This video demonstrates some of Citroen troubles both Meeke & Breen were having. They are on the brakes after the jump, all the other crews were fully committed to next corner. Great video by Ernest Cooke
Perhaps the biggest shock of the 2017 season has been the pace or lack of from the Citroen Racing Team. Much had been made of the team taking a year out in 2016 to build and develop this year’s challenger. Kris Meeke and Paul Nagle where spoken about as possible World Champion in 2017 but things are not looking rosy in the team at this stage. The car seems to lack poise and is reported to be down on power compared to the competition. Pre-season video clips showed a car that looked to balanced and exceptionally quick but somewhere along the way the team seem to have gone down a blind alley. Monte Carlo started with a couple of top four stage times and then an off road excursion saw the end of the first day’s rallying. Returning for leg two times were steady if not earth scattering punctuated by an electrical issue which cost more time and their misery was compounded when they were sideswiped on the road section after the last service of the day and the damage put them out of the event. David Evans from Autosport suggested that the team seemed to be struggling with the setup. At a section he was spectating on, the car seemed to be bottoming out and Kris needing to change down a gear where every other crew was pinned in sixth. We hoped above hope that somehow they would be back on track in Sweden. Again in Sweden, Kris seemed to lack his usual swagger and his stage times were not at Kris’s normal level. Whilst lying fifth overall on Saturday afternoon the Citroen crew took an innocent left hand corner when the back of the car suddenly seemed to step out and the Kris and Paul slid off the road and were stuck for over 7 minutes. On Sunday Mr David Evans once again reported that Kris was in foul humour and was having a torrid time with the handling. Whatever the problem is with the car is it possible that it is related to the aero package? We all marvelled at those early test videos and thought this was going to be a world beater. As the aerodynamics got more refined was this the point that things started to go wrong? Can Citroen and Kris get on top of the issues and become the realistic title contenders that we dared to dream off. Craig Breen as he has said this year is living the dream; he started Monte Carlo in last year’s Citroen DS3 instead of the latest spec C3 with Scott Martin on the notes. He kept his head down and drove a brilliant rally to take a fine fifth overall. In Sweden he finally got his hands on the C3 and was hoping this would take him closer to the top off the timesheets. He set mid leader board times throughout the weekend and also seemed to struggle with the rear of the car, which seemed to have a mind of its own at times. Stephane Lefebrve had the latest spec C3 at his disposal in Monte Carlo; unfortunately he slid of the road on the Thursday evening and was on the back foot for the rest of the weekend. His times were average on Friday and Saturday and on Sunday he had one quickest and one second quickest time and by the finish he had clawed back up to ninth overall. In Sweden it was his time to step back to the 2016 DS3, Stephane has limited knowledge of driving on snow and his times reflected this as throughout the weekend his time were in the lower reaches of the top ten, by Sunday afternoon he had claimed eight overall.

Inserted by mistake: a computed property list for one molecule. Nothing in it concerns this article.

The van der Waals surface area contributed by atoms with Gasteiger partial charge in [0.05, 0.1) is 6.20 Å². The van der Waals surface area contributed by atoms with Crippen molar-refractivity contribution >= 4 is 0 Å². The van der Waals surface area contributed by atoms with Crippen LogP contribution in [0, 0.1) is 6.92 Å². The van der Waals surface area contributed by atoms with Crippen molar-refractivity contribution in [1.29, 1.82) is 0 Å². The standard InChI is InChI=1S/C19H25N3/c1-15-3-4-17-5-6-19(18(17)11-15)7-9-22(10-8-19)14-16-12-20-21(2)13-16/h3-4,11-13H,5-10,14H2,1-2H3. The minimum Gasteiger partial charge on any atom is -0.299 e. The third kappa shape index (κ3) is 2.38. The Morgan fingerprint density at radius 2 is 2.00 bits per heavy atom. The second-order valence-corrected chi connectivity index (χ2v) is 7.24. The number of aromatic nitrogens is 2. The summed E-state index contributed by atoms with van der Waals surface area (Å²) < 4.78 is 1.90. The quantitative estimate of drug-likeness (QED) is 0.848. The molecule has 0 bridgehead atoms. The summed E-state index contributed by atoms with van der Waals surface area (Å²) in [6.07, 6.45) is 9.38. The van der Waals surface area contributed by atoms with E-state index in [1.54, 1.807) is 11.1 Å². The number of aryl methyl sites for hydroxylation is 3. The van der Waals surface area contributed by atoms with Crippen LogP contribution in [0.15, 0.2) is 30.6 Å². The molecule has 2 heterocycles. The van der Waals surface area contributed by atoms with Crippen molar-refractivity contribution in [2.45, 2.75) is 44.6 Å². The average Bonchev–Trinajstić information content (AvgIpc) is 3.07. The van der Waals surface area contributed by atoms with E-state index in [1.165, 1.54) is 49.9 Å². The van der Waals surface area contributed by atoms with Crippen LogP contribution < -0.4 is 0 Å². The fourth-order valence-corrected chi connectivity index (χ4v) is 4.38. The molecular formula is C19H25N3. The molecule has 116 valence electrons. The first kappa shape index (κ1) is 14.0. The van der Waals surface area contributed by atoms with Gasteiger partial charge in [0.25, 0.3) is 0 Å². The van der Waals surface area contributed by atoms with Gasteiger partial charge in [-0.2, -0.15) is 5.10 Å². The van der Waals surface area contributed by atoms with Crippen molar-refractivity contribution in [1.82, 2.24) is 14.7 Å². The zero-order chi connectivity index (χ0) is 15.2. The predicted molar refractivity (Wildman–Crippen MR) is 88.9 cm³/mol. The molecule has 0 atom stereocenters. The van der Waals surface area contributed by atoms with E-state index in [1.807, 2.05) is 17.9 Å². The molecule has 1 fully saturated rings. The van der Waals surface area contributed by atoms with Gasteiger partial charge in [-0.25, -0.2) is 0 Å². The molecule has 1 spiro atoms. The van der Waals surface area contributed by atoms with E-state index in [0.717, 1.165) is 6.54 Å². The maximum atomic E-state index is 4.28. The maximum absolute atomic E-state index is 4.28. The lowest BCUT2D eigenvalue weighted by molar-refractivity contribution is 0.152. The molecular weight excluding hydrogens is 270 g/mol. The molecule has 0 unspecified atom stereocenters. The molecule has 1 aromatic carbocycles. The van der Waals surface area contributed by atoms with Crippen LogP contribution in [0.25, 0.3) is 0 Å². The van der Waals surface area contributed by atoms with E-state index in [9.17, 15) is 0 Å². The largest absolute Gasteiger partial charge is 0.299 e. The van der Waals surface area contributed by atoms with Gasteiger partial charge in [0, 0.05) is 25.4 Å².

Drivers of the calibre of Andreas Mikkelsen are on the sidelines eager to get back behind the wheel of a world rally car, there was hope of a privateer VW team but that is dead in the water for 2017 at least. It is unlikely that he will be parachuted into any of the teams to provide an extra steel edge during the 2017 season. He finished third on last year’s championship, claiming two victories plus four other podium finishes, he certainly has the CV to warrant his place at the WRC table, hopefully he came secure a competitive drive for 2018.